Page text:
Sunday, November 1, 2015

Book Review: Hellmaw: YOUR WORLD IS DOOMED! by Ed Greenwood


The war among daemons in another dimension has spilled over into the human realm. The losing daemons were exiled to live among humans, who are no more than cattle to them. Other daemons among the Victorious have followed after the exiles. Three humans: Shanklin Appledar, Shannon Chainsmith, and Nast Lanchester, all find their way tangled in the doings of daemons. Through daemonic magic and allure, these humans fight against the dark, with the dark, and against their own human natures. Will the horrors they see and live through change them, or will they accept transformation willingly?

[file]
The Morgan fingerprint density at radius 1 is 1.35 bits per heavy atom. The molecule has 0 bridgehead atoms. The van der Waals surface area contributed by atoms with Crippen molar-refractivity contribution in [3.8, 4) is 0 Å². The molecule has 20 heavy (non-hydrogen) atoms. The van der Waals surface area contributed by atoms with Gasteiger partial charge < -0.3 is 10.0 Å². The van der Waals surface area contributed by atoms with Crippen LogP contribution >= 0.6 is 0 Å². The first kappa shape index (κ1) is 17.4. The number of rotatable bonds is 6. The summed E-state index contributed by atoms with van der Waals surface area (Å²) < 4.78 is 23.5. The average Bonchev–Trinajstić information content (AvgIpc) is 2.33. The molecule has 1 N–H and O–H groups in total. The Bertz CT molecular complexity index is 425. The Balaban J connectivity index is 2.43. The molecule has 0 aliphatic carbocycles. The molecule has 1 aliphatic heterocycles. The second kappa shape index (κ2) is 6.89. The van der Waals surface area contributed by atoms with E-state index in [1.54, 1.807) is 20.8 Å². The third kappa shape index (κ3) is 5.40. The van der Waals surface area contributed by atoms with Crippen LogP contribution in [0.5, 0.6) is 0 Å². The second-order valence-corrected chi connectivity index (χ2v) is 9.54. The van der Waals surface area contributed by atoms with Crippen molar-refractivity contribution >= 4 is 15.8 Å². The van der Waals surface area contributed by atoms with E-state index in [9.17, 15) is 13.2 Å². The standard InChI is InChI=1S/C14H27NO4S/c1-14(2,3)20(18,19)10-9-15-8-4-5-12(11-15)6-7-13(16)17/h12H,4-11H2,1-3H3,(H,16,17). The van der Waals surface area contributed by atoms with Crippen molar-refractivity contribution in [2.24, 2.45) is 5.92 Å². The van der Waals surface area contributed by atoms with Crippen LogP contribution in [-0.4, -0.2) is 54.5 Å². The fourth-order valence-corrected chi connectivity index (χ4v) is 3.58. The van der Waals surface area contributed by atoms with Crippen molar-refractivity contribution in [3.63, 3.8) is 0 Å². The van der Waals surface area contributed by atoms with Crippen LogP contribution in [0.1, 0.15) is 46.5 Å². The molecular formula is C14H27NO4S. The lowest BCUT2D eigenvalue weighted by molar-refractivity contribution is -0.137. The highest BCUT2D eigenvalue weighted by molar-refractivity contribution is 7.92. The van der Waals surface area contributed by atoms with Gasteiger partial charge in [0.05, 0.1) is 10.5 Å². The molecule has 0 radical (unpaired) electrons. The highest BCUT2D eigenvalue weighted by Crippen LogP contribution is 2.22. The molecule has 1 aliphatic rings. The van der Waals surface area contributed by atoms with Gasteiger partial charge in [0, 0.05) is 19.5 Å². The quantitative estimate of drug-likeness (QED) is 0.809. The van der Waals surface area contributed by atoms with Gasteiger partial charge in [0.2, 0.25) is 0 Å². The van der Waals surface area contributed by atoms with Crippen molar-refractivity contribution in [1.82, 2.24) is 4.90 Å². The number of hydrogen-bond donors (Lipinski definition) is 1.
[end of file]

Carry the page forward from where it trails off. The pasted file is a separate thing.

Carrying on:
That's my summary. Here's the one I pulled from ...sorry, I'm not sure where I got this. the Onder Librum site, maybe. I apparently didn't copy the URL, and I can't find it now. Sorry.

Shanklin Appledar, Nast Lanchester, and Shannon Chainsmith aren’t important or special. They don’t even know each other. They’re just three normal people trying to get by in the world—a world they suddenly discover they share with some very strange beings indeed.
Dangerous and scary beings. Alluring beings … up to something violent, something increasingly terrifying. And these beings have a message: Your World is Doomed!
But long before our world can meet its fate, these three people seem much closer to meeting theirs. Like right about… now.